Friday, 30 March 2012

When “economic, efficient and effective” met Ryanair

When the EC can’t find a specific rule to exclude a cost which they don’t wish to accept, they often describe it as “uneconomic”. Now Ryanair, a low cost airline, has used the same rule against them. The EC invited Ryanair’s chief executive, Michael O’Leary, to lecture at an innovation conference in Brussels. All travel, including chauffeured transport from the airport, would be organised and paid for by the EC.

However, when he asked to fly Ryanair to Brussels Charleroi airport he was told that the EC’s travel agent could not book this travel, because their computer systems did not interface to Ryanair’s. Further investigation found that the travel agent also organises business travel for EC staff, and does not book Ryanair flights for them. How could the EC have selected a travel agent that doesn’t work with (according to Ryanair) Europe’s largest low-cost airline, so missing out on the opportunity to reduce travel costs?

Lawyers for Ryanair have filed a formal complaint with the European Court of Auditors, which audits the EC, asking it to assess “the legality, regularity and financial soundness” of the EC’s travel policy.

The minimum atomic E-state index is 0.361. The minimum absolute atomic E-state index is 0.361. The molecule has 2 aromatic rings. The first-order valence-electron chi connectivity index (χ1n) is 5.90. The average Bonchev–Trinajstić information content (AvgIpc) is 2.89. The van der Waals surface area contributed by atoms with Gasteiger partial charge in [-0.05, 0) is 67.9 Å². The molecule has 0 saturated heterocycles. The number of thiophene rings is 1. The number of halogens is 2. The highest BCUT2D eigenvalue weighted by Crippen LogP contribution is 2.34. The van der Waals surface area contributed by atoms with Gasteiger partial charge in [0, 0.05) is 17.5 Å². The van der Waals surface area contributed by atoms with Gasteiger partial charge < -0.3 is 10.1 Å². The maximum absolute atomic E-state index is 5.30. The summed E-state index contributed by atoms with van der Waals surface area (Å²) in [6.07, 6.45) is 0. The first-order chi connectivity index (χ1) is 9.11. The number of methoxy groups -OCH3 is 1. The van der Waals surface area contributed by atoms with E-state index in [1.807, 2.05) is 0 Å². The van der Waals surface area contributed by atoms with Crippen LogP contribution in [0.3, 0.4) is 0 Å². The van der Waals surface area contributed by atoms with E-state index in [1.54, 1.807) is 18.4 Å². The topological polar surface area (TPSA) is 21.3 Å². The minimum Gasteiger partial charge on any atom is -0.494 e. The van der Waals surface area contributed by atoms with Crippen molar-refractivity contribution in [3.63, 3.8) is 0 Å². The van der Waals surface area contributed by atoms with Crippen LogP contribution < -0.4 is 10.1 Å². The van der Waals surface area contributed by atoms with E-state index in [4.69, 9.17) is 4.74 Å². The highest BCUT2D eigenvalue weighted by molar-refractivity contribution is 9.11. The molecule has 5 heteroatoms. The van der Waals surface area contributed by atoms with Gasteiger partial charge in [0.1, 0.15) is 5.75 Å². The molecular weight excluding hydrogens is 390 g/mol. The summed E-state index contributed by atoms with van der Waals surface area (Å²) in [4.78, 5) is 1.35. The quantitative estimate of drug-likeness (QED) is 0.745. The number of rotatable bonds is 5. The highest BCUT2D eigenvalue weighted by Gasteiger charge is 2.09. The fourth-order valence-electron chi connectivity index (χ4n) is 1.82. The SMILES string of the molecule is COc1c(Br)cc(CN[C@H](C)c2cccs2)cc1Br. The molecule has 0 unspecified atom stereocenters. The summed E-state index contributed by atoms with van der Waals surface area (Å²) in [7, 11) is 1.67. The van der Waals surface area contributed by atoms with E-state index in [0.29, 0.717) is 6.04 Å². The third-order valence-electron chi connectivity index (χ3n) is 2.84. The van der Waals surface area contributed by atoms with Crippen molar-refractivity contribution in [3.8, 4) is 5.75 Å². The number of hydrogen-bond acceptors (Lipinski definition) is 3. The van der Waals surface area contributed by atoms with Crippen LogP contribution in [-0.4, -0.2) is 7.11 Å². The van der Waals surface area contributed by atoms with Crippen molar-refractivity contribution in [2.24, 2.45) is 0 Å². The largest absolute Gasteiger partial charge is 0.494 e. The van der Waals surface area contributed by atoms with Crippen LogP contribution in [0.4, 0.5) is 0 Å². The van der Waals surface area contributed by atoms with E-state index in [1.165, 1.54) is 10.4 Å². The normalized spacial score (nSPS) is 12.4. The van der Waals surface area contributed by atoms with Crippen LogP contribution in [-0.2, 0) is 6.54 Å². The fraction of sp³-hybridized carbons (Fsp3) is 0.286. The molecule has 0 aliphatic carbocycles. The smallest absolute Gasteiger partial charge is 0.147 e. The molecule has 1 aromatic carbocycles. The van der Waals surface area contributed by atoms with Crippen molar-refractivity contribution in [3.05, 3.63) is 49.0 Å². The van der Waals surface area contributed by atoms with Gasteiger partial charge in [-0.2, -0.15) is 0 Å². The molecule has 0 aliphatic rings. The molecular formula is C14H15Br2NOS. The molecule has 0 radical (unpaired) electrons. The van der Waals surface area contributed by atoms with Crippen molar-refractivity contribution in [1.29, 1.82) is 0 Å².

Forthcoming Singleimage workshops:

19 April Finance in FP7 – with guest auditor (Brussels)
24 April Consortium Agreements for FP7 (Cambridge)
22 May Winning FP7 bids (Cambridge)
26-27 June Finance in FP7 – the fuller picture (Cambridge)
3 July Coordinating FP7 projects (Cambridge)

Singleimage - FP7 Training Workshops and Advice

Thursday, 1 March 2012

When is a rule not a rule?

One of the EC’s most arcane FP7 “rules” is that pre-financing paid to a project coordinator must be placed in an interest bearing bank account. The EC claims this is required by the EU’s Financial Regulation. The University of Copenhagen disputed their interpretation of the legal texts, and won.

The case was mediated by the European Ombudsman from September 2010 to December 2011, when the EC finally agreed to relax the rule in cases where the coordinator says that the cost of establishing or operating an interest bearing account outweighed the interest to be earned. This now appears in the January 2012 Financial Guidelines.

We should all be grateful to Copenhagen University and others who have taken formal (and informal) action against the EC where it over interprets legal texts to add complexity to FP7.

Singleimage - FP7 Training Workshops and Advice